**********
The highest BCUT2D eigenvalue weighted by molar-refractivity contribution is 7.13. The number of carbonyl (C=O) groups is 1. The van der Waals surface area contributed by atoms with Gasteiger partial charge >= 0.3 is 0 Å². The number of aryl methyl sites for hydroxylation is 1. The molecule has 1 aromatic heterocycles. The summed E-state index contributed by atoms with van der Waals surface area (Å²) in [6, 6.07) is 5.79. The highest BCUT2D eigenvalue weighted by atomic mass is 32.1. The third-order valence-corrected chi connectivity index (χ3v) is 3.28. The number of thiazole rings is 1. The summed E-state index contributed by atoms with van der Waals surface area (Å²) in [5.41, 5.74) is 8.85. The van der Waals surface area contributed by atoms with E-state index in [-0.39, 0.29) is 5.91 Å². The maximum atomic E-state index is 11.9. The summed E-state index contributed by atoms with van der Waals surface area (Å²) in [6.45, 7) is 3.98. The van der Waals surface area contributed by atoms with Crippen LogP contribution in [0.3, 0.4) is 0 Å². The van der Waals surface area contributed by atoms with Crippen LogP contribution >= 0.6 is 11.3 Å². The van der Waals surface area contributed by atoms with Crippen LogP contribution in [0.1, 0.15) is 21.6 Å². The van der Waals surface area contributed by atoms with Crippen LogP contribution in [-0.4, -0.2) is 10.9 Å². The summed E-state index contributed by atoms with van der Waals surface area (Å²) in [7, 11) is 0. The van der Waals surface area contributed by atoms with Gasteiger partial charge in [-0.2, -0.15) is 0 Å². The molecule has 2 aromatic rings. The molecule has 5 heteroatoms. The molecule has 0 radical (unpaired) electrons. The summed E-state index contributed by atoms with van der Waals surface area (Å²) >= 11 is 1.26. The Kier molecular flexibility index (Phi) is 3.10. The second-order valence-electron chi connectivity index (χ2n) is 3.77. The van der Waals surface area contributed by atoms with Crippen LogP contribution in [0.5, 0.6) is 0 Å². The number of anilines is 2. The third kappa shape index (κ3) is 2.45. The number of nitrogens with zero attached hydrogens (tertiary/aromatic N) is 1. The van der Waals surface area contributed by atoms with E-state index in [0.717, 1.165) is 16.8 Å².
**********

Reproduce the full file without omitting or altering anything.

The highest BCUT2D eigenvalue weighted by molar-refractivity contribution is 7.13. The number of carbonyl (C=O) groups is 1. The van der Waals surface area contributed by atoms with Gasteiger partial charge >= 0.3 is 0 Å². The number of aryl methyl sites for hydroxylation is 1. The molecule has 1 aromatic heterocycles. The summed E-state index contributed by atoms with van der Waals surface area (Å²) in [6, 6.07) is 5.79. The highest BCUT2D eigenvalue weighted by atomic mass is 32.1. The third-order valence-corrected chi connectivity index (χ3v) is 3.28. The number of thiazole rings is 1. The summed E-state index contributed by atoms with van der Waals surface area (Å²) in [5.41, 5.74) is 8.85. The van der Waals surface area contributed by atoms with E-state index in [-0.39, 0.29) is 5.91 Å². The maximum atomic E-state index is 11.9. The summed E-state index contributed by atoms with van der Waals surface area (Å²) in [6.45, 7) is 3.98. The van der Waals surface area contributed by atoms with Crippen LogP contribution in [0.3, 0.4) is 0 Å². The van der Waals surface area contributed by atoms with Crippen LogP contribution >= 0.6 is 11.3 Å². The van der Waals surface area contributed by atoms with Crippen LogP contribution in [0.1, 0.15) is 21.6 Å². The van der Waals surface area contributed by atoms with Crippen LogP contribution in [-0.4, -0.2) is 10.9 Å². The summed E-state index contributed by atoms with van der Waals surface area (Å²) in [7, 11) is 0. The van der Waals surface area contributed by atoms with Gasteiger partial charge in [-0.2, -0.15) is 0 Å². The molecule has 2 aromatic rings. The molecule has 5 heteroatoms. The molecule has 0 radical (unpaired) electrons. The summed E-state index contributed by atoms with van der Waals surface area (Å²) >= 11 is 1.26. The Kier molecular flexibility index (Phi) is 3.10. The second-order valence-electron chi connectivity index (χ2n) is 3.77. The van der Waals surface area contributed by atoms with Crippen LogP contribution in [0.5, 0.6) is 0 Å². The number of anilines is 2. The third kappa shape index (κ3) is 2.45. The number of nitrogens with zero attached hydrogens (tertiary/aromatic N) is 1. The van der Waals surface area contributed by atoms with E-state index in [0.717, 1.165) is 16.8 Å².